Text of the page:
We plan to start selling home and garden products in the USA.
The supplier is located in Brazil in Rio De Janeiro.
We will consider the supply chain with 70 customers on the territory of the United States.
The supply chain deals with five products:
- Large home appliances
- Gardening equipment
- Small appliances
Demand is periodic, i.e., certain volume of products is ordered every 5 days:
- 16 customers order 16 furniture
- 18 customers order 4 gardening equipment
- 18 customers order 12 large home appliances
- 15 customers order 8 lightning
- 17 customers order 20 small appliances
We used the GFA experiment to find the following areas for regional distribution centers:
- West (Nevada)
- South (Texas)
- East (border of Virginia, West Virginia and the District of Colombia)
Then we used the NO experiment to find port for transshipment and the most suitable warehouse locations in every area:
- DC Lynchburg
- DC Reno
- DC Austin
- Port of New Orleans
anyLogistix offers two scenarios:
- Example with estimated demand without variation
- Example with triangular demand distribution and with demand variation (in Variation experiment)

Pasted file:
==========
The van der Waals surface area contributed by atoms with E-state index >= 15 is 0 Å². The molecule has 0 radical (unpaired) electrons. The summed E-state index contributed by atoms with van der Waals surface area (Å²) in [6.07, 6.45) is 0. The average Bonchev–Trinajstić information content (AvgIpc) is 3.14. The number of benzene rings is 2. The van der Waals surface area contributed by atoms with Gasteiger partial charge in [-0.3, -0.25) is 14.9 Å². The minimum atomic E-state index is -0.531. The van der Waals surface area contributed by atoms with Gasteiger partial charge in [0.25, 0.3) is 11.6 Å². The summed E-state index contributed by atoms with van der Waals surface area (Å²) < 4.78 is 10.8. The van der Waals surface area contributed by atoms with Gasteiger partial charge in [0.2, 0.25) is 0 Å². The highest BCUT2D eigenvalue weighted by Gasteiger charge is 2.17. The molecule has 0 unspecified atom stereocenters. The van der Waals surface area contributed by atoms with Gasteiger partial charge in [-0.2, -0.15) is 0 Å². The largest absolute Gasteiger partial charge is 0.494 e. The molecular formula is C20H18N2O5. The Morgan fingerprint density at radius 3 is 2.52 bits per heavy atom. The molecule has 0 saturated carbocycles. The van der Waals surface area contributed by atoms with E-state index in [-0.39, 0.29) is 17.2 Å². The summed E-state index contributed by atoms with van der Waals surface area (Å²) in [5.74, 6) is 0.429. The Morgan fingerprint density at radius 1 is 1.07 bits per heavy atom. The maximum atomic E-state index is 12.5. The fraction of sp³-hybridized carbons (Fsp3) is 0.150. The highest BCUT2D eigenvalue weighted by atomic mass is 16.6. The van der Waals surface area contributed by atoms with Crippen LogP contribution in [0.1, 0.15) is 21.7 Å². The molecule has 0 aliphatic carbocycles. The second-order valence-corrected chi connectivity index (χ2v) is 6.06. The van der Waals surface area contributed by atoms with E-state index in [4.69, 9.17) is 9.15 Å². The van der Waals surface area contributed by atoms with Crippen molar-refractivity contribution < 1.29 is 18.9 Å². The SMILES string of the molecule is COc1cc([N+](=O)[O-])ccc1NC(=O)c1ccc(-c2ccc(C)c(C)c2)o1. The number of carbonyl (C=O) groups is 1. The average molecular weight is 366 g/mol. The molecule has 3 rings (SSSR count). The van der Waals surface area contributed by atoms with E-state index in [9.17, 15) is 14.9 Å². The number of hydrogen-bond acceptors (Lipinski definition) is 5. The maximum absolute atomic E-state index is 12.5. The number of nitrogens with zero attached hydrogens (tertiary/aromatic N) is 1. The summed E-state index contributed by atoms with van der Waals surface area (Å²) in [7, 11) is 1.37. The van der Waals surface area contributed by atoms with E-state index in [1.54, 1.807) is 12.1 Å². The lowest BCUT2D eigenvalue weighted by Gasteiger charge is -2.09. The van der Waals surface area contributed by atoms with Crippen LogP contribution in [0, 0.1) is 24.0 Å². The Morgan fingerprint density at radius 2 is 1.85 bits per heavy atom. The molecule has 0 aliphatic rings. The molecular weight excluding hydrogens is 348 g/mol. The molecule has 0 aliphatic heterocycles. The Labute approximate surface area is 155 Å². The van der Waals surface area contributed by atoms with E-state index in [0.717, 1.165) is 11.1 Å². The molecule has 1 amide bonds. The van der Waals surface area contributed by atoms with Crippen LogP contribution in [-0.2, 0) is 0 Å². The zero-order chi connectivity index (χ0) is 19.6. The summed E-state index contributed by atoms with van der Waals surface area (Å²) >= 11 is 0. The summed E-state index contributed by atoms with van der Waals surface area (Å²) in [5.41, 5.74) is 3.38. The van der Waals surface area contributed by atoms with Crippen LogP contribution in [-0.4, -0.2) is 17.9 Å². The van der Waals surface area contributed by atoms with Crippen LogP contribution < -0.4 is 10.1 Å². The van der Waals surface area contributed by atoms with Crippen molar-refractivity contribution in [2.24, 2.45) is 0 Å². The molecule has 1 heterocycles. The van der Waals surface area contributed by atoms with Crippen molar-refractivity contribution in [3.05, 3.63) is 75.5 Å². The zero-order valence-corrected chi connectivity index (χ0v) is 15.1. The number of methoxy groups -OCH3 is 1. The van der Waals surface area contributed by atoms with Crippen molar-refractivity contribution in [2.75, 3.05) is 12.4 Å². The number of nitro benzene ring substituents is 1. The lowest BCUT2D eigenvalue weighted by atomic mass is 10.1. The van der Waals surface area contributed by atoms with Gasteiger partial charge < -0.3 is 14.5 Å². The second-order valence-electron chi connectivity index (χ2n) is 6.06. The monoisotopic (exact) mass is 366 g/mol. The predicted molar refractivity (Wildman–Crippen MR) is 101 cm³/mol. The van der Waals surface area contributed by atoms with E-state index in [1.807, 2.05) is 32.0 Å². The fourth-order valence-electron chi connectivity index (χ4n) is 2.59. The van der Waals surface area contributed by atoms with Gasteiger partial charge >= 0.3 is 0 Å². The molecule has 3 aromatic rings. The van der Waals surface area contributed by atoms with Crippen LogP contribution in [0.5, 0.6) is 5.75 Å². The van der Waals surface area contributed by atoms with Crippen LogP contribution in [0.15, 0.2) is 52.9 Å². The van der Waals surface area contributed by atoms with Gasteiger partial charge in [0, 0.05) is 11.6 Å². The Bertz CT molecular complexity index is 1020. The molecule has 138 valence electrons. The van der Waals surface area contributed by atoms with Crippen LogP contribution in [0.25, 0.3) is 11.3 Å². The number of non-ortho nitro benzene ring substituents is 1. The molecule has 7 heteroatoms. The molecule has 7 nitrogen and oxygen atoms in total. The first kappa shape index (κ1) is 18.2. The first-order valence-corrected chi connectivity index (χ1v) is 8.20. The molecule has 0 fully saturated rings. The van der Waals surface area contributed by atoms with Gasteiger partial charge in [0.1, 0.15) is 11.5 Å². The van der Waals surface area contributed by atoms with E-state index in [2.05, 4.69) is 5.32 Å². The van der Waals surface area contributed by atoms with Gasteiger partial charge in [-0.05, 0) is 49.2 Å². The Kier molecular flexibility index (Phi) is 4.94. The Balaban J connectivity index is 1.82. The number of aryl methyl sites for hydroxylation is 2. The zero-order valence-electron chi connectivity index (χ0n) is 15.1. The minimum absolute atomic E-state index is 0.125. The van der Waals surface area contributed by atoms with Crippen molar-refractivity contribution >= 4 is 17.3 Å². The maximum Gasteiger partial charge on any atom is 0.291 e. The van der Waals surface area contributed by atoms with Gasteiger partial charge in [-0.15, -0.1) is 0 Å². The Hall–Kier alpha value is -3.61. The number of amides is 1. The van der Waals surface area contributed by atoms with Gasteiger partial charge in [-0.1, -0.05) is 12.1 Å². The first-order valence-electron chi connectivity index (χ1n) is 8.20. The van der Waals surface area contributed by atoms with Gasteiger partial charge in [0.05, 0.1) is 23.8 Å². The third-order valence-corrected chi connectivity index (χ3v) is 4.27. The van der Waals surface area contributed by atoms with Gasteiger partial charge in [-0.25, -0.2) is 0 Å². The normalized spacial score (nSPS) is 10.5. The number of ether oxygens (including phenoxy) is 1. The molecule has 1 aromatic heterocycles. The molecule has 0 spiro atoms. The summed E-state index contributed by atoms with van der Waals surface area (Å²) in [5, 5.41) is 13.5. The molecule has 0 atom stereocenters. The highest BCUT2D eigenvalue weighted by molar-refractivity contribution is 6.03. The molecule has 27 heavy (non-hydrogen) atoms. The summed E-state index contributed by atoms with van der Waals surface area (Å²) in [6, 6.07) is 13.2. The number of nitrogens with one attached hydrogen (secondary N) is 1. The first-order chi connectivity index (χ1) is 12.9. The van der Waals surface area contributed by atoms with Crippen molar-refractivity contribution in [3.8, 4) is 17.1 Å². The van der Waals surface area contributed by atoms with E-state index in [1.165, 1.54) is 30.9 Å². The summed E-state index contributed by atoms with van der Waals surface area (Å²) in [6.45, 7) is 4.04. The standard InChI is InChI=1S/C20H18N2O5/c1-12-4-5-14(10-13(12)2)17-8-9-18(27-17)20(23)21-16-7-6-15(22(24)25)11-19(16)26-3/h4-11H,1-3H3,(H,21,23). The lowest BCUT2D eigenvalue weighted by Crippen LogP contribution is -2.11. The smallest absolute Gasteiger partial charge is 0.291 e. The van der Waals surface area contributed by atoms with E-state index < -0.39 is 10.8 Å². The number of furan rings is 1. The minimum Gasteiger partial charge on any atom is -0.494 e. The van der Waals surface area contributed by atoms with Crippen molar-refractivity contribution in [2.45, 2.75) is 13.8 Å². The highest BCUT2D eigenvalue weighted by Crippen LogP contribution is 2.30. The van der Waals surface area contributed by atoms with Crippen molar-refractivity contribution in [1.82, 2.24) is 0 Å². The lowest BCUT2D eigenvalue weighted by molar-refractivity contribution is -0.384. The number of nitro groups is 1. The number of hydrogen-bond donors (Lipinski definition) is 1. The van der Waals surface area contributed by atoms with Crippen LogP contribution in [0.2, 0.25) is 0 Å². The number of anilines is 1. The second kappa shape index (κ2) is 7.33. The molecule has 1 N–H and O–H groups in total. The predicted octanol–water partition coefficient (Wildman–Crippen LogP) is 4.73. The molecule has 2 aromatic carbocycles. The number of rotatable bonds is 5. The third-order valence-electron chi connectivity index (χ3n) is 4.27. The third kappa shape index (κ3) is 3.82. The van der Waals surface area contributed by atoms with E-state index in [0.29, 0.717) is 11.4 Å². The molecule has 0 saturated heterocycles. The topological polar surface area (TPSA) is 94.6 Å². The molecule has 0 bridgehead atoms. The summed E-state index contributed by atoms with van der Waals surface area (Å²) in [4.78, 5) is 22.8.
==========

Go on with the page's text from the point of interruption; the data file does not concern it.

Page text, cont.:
By using the simulation experiment we can review each network budgeting detail for both scenarios. By default, the following details are available in the Profit and Loss Statement page of the experiment results:
- Graph “Revenue, Total Cost”
- Schedule “Profit and Loss Statement”
- Histogram “Profit, Revenue, Total Cost”
More information can be found in the next tabs:
- Service Level
- Lead Time
- Available Inventory
- The output of other efficient data can be customized
By comparing scenarios (1) and (2) we can answer the following question:
How will the changes in demand affect the company budget?
The Profit and Loss Statement table shows budget changes when demand is variable.
By running the Variation experiment in scenario (2) we can answer the following question:
What will happen if demand is either increased by 20% or defined by the triangular distribution?
The graphs below show that the Service Level by Products is sensitive to variations in demand.
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